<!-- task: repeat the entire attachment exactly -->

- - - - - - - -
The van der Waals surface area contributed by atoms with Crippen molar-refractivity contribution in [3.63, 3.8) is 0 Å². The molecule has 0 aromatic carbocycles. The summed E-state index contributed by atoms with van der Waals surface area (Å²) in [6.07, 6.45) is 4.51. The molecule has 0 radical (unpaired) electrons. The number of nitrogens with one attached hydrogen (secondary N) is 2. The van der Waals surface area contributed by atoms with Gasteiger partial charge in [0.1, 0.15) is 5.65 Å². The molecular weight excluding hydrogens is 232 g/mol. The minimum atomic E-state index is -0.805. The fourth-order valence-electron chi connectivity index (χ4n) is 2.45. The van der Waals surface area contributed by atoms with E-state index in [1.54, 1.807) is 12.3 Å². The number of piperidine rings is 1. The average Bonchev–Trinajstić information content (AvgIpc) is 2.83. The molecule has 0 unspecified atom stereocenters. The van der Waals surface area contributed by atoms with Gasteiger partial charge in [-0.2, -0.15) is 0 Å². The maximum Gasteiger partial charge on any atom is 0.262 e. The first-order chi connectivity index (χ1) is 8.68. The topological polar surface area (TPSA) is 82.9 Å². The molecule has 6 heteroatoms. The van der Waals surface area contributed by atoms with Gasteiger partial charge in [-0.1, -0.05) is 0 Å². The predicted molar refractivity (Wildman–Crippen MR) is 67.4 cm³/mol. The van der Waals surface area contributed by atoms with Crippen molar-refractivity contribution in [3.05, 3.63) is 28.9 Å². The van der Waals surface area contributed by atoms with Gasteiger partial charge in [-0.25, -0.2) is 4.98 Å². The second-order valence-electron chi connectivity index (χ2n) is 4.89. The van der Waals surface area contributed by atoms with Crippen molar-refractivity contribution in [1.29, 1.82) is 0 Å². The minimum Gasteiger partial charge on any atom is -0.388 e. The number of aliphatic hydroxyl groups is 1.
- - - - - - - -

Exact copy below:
The van der Waals surface area contributed by atoms with Crippen molar-refractivity contribution in [3.63, 3.8) is 0 Å². The molecule has 0 aromatic carbocycles. The summed E-state index contributed by atoms with van der Waals surface area (Å²) in [6.07, 6.45) is 4.51. The molecule has 0 radical (unpaired) electrons. The number of nitrogens with one attached hydrogen (secondary N) is 2. The van der Waals surface area contributed by atoms with Gasteiger partial charge in [0.1, 0.15) is 5.65 Å². The molecular weight excluding hydrogens is 232 g/mol. The minimum atomic E-state index is -0.805. The fourth-order valence-electron chi connectivity index (χ4n) is 2.45. The van der Waals surface area contributed by atoms with E-state index in [1.54, 1.807) is 12.3 Å². The number of piperidine rings is 1. The average Bonchev–Trinajstić information content (AvgIpc) is 2.83. The molecule has 0 unspecified atom stereocenters. The van der Waals surface area contributed by atoms with Gasteiger partial charge in [-0.2, -0.15) is 0 Å². The maximum Gasteiger partial charge on any atom is 0.262 e. The first-order chi connectivity index (χ1) is 8.68. The topological polar surface area (TPSA) is 82.9 Å². The molecule has 6 heteroatoms. The van der Waals surface area contributed by atoms with Gasteiger partial charge in [-0.1, -0.05) is 0 Å². The predicted molar refractivity (Wildman–Crippen MR) is 67.4 cm³/mol. The van der Waals surface area contributed by atoms with Crippen molar-refractivity contribution in [3.05, 3.63) is 28.9 Å². The van der Waals surface area contributed by atoms with Gasteiger partial charge in [-0.25, -0.2) is 4.98 Å². The second-order valence-electron chi connectivity index (χ2n) is 4.89. The van der Waals surface area contributed by atoms with Crippen molar-refractivity contribution in [1.29, 1.82) is 0 Å². The minimum Gasteiger partial charge on any atom is -0.388 e. The number of aliphatic hydroxyl groups is 1.